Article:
In Exodus 3, Moses “turns aside” to see the burning bush, and comes into the presence of the Holy God. In this encounter God reveals his awareness of Israel’s suffering, and sends Moses to set them free. Faced with his inadequacy for this intimidating task, Moses is assured that God will be with him, and is given the sacred name of God.
Jesus challenges a common misconception in these verses of Luke’s Gospel. People who die from accidents or violence were considered to be struck down by God for exceptional sins. Jesus warns rather that all people must come to terms with sin, to “repent or perish.” There is patience in God for us, as in a gardener who tends to a fruitless tree in hopes it will bear fruit. But at some point, a fruitless tree in the orchard is cut down!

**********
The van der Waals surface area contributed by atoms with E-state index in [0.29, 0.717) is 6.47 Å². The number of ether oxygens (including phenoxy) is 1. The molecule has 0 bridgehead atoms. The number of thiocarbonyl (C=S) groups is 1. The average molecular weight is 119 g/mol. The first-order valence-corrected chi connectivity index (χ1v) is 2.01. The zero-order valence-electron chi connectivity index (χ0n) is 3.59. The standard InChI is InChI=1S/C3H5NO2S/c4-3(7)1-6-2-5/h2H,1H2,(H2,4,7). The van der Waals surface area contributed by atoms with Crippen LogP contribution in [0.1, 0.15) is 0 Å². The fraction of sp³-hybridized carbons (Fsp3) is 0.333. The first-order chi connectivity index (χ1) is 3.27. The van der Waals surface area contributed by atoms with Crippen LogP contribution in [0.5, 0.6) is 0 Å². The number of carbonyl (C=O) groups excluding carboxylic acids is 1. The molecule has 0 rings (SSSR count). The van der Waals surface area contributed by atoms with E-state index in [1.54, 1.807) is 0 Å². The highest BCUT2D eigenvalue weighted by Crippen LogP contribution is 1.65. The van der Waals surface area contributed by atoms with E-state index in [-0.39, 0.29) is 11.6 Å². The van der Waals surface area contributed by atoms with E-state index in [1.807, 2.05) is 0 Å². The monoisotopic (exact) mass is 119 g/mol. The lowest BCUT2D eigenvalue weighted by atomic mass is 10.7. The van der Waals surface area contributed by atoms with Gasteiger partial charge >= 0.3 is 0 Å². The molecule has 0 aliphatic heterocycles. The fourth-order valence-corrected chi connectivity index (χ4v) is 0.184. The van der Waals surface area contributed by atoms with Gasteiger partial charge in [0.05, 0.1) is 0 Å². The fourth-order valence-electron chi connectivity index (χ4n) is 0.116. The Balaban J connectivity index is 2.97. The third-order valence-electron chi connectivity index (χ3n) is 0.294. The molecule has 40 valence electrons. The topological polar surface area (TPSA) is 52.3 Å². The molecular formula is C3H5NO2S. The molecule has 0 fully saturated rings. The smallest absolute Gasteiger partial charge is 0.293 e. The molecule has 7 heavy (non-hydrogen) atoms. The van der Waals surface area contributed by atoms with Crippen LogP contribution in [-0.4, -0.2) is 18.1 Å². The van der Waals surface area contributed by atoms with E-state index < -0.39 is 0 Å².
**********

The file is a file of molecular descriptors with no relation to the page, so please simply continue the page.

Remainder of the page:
Paul’s words to the Corinthians clearly reinforces the belief that God strikes down sinners, as he recounts the deaths of thousands who had rebelled against God in various ways and physically perished. For Paul, this is an example from which we learn that it is not enough to be baptized people who are participants in the sacrament of the Lord’s table. Our daily living must reflect faith and trust in God. And it is our trust in God’s help that lets us overcome temptations that would destroy us.
Comment: We find it easy to dismiss Paul’s teaching and warnings as extreme, but what he says is in line with the warning of Jesus that all must repent or perish. I find I cannot explain this away, but we need not take this literally. We know many violent, immoral and unrepentant people who live long lives. It seems Paul and Jesus talk rather of spiritual death, of a uselessness to God, a dismissal of God’s life and calling. Is this not deadly? Are we not lost, ultimately, without God’s grace and spirit? Can we become cut off from God forever? I really can only look to myself in this, and not presume to judge the sins of others. I am invited to turn my hearts in trust to God every morning, and come home to Lord every day.